Joanne admits: ‘It’s been hard, it’s stressful. I joke to David that I should have married a plumber because that way at least I’d have hot water. We’ve heard that the paintings raised about 300,000 — but only about 15 per cent of that was left once they’d paid off Sotheby’s and all the tax. It really wasn’t worth it.
But I’m very proud of David for going out and getting what work he can. He could have been all snobby about it but he said: “I need to put food on the table, I need to work.”’
Joanne first met the Earl in 2006 in
dramatic circumstances. He and his then wife Rosamond had flown to
Arizona to visit their daughter Lady Catherine at a rehab clinic, where
she was being treated for drug problems. Today, Lady Catherine is
better known as the 28-year-old singer Bo Bruce, who was a popular
finalist on BBC1 talent show The Voice last year.
At the rehab clinic, Rosamond informed the Earl that their 25-year marriage was over.
and traumatised, he checked into The Life Healing Centre in Santa Fe,
where he met Joanne, who was being treated for addiction to anti-anxiety
prescription pills. She was married with a son who is now 15, but says
the marriage had been unhappy for some time.
she left the clinic she returned to her husband but the marriage
collapsed within a year, and she and the Earl, who had stayed in touch,
got together. ‘I found David very British, very proper,’ she says. ‘He
was very funny — he made me laugh.’
Family: From left, the Earl's daughter Bo, his former wife Rosamund, the Earl of Cardigan and his sonThomas, Viscount Savernake, outside Tottenham House on the family's estate
For a few years they lived in Arizona then, on their way back to England, they got married in Italy in 2011.
The Earl, conscious of his custodianship of Savernake, said he wished to return to the family seat, and they moved into Savernake Lodge, a five-bedroom house on the estate where he’d lived with Rosamond.
Awkwardly, she was living nearby in another house on the estate.
Then last year, events took a tragic turn when Rosamond was diagnosed with pancreatic cancer and died in July, aged 63. On the day of her funeral, the Earl had to attend court in relation to the charge of the theft of the car battery. And, because of various bail conditions attached to the charge, he was unable to attend the service, held at the church where they married in 1980.
Since Rosamond’s death, his two children Bo and Thomas have moved into the house where their mother lived post-divorce. They have no contact with their father and have not met his new wife.
The Earl says he would dearly love to be reconciled with them. ‘We would be in a much stronger position as a united family, he explains.’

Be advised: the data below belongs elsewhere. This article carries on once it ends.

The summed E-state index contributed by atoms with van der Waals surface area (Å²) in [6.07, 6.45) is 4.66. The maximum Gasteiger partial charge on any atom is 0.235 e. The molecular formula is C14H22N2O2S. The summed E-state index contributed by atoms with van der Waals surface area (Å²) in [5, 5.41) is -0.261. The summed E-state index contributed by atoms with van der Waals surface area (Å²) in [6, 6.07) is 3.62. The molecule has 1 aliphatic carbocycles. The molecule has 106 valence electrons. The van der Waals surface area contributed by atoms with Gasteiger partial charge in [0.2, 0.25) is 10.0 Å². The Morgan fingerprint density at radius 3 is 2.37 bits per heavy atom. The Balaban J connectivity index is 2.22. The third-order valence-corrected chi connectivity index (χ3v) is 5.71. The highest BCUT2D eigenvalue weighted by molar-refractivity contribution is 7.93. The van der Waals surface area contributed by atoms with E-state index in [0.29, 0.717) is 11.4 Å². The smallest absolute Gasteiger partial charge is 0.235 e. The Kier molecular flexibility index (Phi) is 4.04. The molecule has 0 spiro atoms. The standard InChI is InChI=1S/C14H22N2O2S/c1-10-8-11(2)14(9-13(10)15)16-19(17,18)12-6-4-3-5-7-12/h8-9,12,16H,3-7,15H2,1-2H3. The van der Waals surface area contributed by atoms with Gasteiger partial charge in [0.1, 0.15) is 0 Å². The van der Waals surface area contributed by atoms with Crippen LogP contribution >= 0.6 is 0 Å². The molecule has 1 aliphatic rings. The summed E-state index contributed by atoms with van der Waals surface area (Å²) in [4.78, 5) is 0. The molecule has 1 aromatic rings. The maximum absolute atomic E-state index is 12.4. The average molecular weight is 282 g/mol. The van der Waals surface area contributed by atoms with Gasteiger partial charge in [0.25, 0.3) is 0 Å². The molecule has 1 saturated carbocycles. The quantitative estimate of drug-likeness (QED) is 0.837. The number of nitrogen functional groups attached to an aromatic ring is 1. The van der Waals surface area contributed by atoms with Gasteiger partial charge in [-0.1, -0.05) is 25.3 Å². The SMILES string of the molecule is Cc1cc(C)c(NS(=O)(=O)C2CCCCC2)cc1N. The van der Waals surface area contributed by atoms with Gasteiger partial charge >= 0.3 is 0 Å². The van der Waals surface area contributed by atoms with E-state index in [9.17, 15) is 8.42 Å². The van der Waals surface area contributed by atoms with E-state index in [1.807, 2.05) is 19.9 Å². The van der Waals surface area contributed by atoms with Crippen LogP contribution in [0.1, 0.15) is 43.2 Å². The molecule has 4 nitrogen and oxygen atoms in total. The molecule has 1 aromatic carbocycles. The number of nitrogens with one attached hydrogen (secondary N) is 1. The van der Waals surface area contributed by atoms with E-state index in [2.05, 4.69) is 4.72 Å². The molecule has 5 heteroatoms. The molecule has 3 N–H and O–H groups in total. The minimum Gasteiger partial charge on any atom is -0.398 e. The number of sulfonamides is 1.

And he does need strength to continue to fight to save Savernake for future generations. He had hoped to redevelop Tottenham House as a luxury hotel but the American company that bought the lease to the property a few years ago put the scheme on hold because of the global economic crisis.
Offspring: The Earl's daughter is Bo Bruce, a pop singer and contestant on the BBC's The Voice talent show
VIDEO His pop star daughter Bo Bruce auditions on The Voice
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Just this week, says the Earl, he learned that the trustees appeared to be planning to put Tottenham House up for sale.
‘Ever since I got back from America I have been trying to get them to disclose the estate finances, and this week we finally got them,’ he says. ‘I see they have paid 33,000 to Knight Frank, which I have established was for developing a marketing strategy and having a valuation.
‘But they will not sell that house. They’re not maintaining it as they should. One part of the roof in the stable block has just collapsed — that’s where the spa was going to be, where the ladies would have their toenails painted.’
His war with the trustees continues unabated. The documents detailing Savernake’s finances, finally shown to the Earl after many requests to see them, indicate a number of payments to the trustees.
The Earl says the papers show that 101,000 was paid to John Moore and 293,000 to a firm run by the other trustee, Wilson Cotton. The Earl claims that as a lay trustee, Mr Moore should not have received any payments, and that while Mr Cotton can be remunerated as a professional trustee, the payment to him is excessive.
The Earl is now asking the court to amend his legal claim to introduce new claims based on these payments.
The trustees are refusing to comment on ongoing court proceedings. But yesterday a spokeswoman for Mr Cotton said: ‘We reiterate that the allegations against Mr Cotton are contested, and we regard all the allegations made to be scurrilous.’
Despite it all, the Earl says he hopes and believes that peace will one day be restored at Savernake.
‘My mother-in-law has a saying, “this too shall pass” and I believe that,’ he muses. ‘We’re going to come through this.’